In general, models are based on case studies in specific industries (again, the most typical studies are conducted in the cement and steel manufacturing industries) with geographic specificity. Many studies have been conducted on industries in rapidly growing and expanding counties such as China, Thailand, Japan and India. Rootzen and Johnson (2016) examine the impacts of carbon pricing and investments in carbon abatement in the steel industry. A case study of passenger vehicle manufacturing and the effects of steel price increases on cost structures, as well as price variations at each step in the supply chain, was assessed. Rootzen and Johnson (2016) conclude that in order to achieve a return on investment in low-carbon steelmaking processes, specific to this case study, the price of steel and inevitably the manufactured end-user products will increase dramatically, primarily owing to the large capital investment and long-term maintenance. This trend is unfortunately witnessed throughout industry, especially in established and long-running factories, mines, power plants and commerce. The trend is also seen on a lower scale, such as in households where initial capital investment in low-carbon practices still outweighs the viability of return on investment. Eco-city modeling is therefore only as effective as the potential for its uptake in industry and the commitments from several industries or individuals to absorb initial capital investments.

Gouldson et al. 2015 analyze the urban action scenario developed by Erickson and Tempest (2014) and provide a specific methodology to approximate superfluous costs as well as the benefits of exploring the potential contributions of cities in the global scenario. This methodology analysis offers useful parameters to estimate the economic impact of efficient urbanization. These parameters concern commercial and residential buildings, passenger and freight transport and waste management. To model a low-carbon city, it is important to include quantifiable parameters, which provide a positive or negative weighting factor to improvements and energy-efficient planning. In the commercial and residential building environment, concerning either new buildings or energy-efficient retrofitting of older, existing buildings, four crucial datasets should be accounted for. The economic impact of efficient buildings is determined by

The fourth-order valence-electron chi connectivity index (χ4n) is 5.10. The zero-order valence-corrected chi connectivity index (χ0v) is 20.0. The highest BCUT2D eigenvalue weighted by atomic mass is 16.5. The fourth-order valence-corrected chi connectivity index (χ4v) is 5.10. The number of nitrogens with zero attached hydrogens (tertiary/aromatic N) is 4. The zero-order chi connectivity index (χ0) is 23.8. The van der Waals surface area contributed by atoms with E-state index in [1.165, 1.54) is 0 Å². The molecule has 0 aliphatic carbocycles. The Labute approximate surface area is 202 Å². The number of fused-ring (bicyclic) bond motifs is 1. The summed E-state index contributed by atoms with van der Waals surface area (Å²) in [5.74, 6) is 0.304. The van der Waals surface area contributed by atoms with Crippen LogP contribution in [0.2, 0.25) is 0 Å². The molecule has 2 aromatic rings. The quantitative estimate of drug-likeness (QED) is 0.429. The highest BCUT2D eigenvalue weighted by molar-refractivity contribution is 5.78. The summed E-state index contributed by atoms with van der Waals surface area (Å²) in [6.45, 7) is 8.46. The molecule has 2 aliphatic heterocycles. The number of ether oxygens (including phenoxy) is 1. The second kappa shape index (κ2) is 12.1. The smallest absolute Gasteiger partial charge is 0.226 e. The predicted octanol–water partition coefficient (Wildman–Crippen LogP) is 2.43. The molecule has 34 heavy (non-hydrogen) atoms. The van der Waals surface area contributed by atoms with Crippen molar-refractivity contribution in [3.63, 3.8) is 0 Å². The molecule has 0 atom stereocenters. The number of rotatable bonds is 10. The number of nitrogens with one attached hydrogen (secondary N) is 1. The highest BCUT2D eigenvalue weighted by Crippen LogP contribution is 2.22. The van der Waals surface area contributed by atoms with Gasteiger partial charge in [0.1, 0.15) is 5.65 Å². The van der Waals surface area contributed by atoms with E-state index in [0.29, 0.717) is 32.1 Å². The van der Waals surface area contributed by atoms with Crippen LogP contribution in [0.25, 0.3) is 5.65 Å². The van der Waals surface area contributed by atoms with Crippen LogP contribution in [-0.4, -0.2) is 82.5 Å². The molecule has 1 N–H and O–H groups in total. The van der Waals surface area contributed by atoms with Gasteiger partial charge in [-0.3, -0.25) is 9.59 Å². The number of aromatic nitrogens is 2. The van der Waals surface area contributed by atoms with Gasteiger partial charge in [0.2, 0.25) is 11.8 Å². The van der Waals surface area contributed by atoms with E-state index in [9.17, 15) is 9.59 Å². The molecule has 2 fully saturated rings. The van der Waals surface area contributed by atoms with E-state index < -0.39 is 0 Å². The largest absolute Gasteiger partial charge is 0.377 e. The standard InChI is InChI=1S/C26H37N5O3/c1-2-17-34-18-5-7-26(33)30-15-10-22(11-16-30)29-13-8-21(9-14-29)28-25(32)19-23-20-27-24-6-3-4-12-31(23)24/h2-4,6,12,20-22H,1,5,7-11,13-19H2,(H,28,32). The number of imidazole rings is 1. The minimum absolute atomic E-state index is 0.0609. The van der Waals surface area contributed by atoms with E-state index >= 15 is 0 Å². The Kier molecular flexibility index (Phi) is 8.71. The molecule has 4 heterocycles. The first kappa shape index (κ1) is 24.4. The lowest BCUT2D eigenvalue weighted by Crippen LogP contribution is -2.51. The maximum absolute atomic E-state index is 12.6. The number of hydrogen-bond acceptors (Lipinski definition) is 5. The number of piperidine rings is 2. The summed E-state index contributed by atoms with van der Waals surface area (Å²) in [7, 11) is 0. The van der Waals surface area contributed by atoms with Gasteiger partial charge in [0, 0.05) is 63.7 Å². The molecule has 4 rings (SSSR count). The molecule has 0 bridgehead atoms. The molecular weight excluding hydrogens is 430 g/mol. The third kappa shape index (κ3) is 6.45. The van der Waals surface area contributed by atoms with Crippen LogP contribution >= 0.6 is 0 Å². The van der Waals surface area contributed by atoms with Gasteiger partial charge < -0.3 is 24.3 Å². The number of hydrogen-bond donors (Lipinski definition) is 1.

• • determining the cost of new buildings or retrofitting older buildings with low-carbon appliances, strategic lighting, temperature control and low-carbon materials; compared to an estimated (average) baseline for building. These baselines are commonly available based on the area where the development is planned and the type of building materials, specified in the local currency per m2;
  • • secondly, the time associated with new energy-efficient developments or retrofitting of older buildings as a parameter of development area per year. This parameter can also be specified in development area per month, depending on the predicted time of completion;
  • • quantifying the economic impact, annual savings in energy consumption (specified in kWh per year), compared to a baseline of similar construction without additional energy-savings strategies, which provides a useful and quantifiable parameter to measure the long-term sustainability and value-added benefits of these developments; and
  • • finally, as specified by Gouldson et al. (2015), specifying the quantity of non-renewable fuel usage avoided through efficient developments as a percentage of the total energy consumption in a building.

These parameters are valuable contributions to determine the viability of additional expenditure on energy saving compared to the potential benefits and cost savings over the lifetime of the development or to determine the future estimated break-even point where the initial investment is superseded by annual savings in energy. Also covered in Gouldson et al. (2015) and listed under commercial and residential buildings are economic variables of appliances and lighting concerning the cost of saving a unit of electricity, specified in local currency per kWh, annual electricity savings in kWh per year and the energy savings per efficient appliance. The global drive towards photovoltaic cells to replace or contribute to energy generation also requires quantifiable parameters such as energy capacity factors, installation and maintenance cost and annual electricity savings compared to a traditional energy-generation baseline.

The following section reviews the modeling requirements and constraints used to estimate transport-based carbon emissions from various scenarios, fuel types and vehicle types.